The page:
NIAID's HOPE study looks at dapivirine vaginal rings to prevent HIV

Researchers at the National Institute of Allergy and Infectious Diseases (NIAID), a branch of the National Institutes of Health (NIH), will proceed with the HIV Open-label Prevention Extension (HOPE) Phase 3B trial to study the use of a dapivirine vaginal ring to prevent HIV in women. 

The silicone ring allows for an ongoing release of dapivirine, an experimental antiretroviral drug, inside the vagina.

The new study seeks to collect further information about the safety and efficacy of the dapivirine ring. It follows earlier discoveries made in the ASPIRE trial, which suggested that the dapivirine ring gives women modest protection against HIV. The study included women from sub-Saharan Africa who did not contract HIV infections during the trial.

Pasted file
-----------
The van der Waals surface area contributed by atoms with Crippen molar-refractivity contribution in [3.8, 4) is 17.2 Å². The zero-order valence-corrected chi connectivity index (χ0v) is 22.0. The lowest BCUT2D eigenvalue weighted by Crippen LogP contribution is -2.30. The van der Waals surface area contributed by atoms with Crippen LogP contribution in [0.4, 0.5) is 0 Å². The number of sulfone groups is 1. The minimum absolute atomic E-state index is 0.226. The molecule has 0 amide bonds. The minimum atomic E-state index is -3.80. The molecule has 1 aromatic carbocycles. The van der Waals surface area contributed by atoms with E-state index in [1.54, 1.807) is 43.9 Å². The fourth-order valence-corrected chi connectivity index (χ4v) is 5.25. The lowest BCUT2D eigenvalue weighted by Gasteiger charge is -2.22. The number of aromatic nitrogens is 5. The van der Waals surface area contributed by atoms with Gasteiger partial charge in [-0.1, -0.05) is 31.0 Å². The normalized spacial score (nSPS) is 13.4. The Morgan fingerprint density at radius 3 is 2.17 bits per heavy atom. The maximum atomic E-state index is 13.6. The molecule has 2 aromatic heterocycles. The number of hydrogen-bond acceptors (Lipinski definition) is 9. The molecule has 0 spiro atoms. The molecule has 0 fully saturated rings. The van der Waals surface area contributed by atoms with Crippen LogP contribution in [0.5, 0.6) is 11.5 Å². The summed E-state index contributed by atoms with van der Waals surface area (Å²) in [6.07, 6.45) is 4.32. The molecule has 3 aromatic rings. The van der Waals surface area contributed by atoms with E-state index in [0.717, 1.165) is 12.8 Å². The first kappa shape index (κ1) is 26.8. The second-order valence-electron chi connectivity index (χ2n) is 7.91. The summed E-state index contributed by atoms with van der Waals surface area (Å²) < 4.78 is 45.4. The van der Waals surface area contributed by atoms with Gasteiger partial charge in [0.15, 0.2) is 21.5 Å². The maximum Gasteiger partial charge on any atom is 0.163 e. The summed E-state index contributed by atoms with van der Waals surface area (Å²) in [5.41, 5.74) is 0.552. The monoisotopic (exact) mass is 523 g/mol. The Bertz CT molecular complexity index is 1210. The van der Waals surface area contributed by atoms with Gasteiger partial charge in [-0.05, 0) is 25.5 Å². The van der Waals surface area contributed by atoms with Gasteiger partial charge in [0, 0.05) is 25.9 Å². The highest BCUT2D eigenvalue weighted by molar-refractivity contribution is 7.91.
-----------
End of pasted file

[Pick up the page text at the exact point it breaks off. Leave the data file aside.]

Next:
According to the ASPIRE research, the ring offers a 27 percent decrease in the chance of contracting HIV infections. 

The NIAID hopes to add the ring to its research portfolio and implement it in sub-Saharan Africa.

Organizations in this Story

National Institute of Allergy and Infectious Diseases (NIAID) National Institutes of Health National Institutes of Health

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